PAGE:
2000-001-CLJ-0001-SC Companies Act Judgements

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2000-(001)-CLJ -0001 -SC

RAVNEET SINGH BAGGA v. KLM ROYAL DUTCH AIRLINES AND ANOTHER.

Civil Appeal No. 8701 of 1997 (From the Judgment and order, dated 29.5.1997 of the National Consumer Disputes Redressal Commission, New Delhi, in OP No. 298 of 1993), decided on November 2, 1999.

BEFORE THE SUPREME COURT OF INDIA

GOPAL SINGH and NARESH S. MATHUR, Advocates, for the appellant.

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S. C. AGRAWALA, Senior Advocate, PRAMOD DAYAL, SUNIL GUPTA, M. R. RAMACHANDRAN, U. A. RANA and ARSHI SOHAIL, Advocates, for Gagrat and Co., Advocates, with him, for the respondents.

JUDGMENT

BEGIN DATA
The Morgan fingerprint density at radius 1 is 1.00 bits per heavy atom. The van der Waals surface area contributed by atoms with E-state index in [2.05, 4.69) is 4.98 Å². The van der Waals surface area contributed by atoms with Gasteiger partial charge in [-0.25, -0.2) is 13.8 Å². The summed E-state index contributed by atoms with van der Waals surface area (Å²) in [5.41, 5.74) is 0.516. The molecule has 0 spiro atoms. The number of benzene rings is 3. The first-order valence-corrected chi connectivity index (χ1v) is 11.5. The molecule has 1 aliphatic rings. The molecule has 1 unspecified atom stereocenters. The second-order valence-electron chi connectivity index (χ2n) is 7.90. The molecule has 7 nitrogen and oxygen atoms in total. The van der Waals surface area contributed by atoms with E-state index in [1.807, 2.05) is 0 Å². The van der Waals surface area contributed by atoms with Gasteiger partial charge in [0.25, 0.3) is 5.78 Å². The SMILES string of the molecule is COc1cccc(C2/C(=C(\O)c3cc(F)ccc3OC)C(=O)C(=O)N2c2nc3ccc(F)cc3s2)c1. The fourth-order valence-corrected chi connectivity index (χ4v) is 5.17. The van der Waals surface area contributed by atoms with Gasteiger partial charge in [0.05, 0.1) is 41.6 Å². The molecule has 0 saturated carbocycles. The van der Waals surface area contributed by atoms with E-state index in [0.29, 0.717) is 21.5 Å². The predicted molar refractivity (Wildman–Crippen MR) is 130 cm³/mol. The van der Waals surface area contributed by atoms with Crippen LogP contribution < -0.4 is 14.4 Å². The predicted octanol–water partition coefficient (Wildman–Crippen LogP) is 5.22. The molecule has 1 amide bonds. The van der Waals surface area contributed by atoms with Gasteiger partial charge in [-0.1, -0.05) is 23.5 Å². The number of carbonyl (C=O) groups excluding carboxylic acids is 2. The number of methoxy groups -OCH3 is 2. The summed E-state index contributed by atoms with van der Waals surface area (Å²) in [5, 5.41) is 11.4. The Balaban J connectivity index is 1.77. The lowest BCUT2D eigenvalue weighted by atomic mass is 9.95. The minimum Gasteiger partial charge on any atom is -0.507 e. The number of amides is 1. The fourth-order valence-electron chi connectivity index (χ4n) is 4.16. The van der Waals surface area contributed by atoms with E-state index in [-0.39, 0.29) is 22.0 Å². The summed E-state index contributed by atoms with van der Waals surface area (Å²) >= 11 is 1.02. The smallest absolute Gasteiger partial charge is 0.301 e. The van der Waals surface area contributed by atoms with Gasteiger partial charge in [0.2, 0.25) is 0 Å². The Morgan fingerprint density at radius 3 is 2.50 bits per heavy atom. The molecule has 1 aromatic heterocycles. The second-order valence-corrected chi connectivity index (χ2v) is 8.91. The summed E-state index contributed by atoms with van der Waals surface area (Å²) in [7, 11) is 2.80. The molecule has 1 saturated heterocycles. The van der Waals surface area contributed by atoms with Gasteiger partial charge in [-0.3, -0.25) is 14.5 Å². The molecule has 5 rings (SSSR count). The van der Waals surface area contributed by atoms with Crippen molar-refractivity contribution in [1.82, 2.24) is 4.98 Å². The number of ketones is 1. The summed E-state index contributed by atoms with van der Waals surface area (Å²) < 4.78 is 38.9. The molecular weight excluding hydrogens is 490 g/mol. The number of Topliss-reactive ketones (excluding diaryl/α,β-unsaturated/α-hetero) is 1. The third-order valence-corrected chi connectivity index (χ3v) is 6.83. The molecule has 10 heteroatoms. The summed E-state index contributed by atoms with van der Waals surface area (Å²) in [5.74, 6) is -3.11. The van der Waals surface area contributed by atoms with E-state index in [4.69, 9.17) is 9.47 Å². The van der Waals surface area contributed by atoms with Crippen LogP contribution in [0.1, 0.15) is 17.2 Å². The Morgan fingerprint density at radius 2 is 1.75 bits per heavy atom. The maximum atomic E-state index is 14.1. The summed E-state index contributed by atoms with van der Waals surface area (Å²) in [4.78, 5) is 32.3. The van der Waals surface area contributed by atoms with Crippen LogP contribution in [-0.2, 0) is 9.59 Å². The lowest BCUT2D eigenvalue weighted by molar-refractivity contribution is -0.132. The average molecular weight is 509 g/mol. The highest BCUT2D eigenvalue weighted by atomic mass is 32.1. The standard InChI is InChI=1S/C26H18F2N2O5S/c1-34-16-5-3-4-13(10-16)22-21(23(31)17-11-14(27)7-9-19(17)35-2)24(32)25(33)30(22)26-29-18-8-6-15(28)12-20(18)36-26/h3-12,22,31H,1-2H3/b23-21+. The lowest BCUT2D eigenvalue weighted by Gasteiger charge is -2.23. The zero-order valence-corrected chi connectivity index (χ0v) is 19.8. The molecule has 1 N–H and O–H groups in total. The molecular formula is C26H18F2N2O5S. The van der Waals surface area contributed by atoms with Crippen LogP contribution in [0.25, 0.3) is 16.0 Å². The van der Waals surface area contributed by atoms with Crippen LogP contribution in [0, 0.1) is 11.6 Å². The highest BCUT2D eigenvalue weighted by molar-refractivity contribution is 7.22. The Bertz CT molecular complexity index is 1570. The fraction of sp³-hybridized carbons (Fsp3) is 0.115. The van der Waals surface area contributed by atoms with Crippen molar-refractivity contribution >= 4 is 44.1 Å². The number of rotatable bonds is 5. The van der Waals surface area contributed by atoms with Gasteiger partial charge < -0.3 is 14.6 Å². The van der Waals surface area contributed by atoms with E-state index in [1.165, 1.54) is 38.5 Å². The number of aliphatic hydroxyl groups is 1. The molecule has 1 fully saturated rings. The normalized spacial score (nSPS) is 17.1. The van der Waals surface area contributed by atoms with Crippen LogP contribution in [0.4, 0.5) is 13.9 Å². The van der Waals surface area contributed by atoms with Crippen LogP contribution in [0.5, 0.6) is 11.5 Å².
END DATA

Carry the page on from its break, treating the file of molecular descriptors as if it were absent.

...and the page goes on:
R. P. SETHI, J. – To attend his business commitments at New York on 18 October, 1991, the appellant booked his passage through the respondent No. 1 Airlines and as he could not reach in time allegedly on account of negligence and deficiency in service of the said respondent, he filed a complaint before the National Consumer Disputes Redressal Commission (hereinafter referred to as the ‘National Commission’) praying therein for payment of US $ 76,000 or the equivalent thereof in INR with interest @ 24% per annum from 18 October, 1991, to the date of the filing of the petition as also pendente lite and future interest at the same rate till realisation. He also claimed Rs. 5 lakhs with interest, both pendente lite and future @ 24% per annum towards damages for an emotional distress, nervous shock, pain and suffering and US $ 450 or equivalent thereof in INR together with interest both pendente lite and future @ 24% per annum till realisation towards medical and transportation expenses. The claim was made not only against the KLM Airlines, but also against the Trans World Airlines which was impleaded as respondent No.2. The complaint was dismissed by the National Commission vide the order impugned in this, appeal. The order of the National Commission is alleged to be against law, facts and the provisions of the Consumer Protection Act, 1986 (Hereinafter referred to as ‘the Act’) and the prevalent practice of carrying the passengers in the Airlines.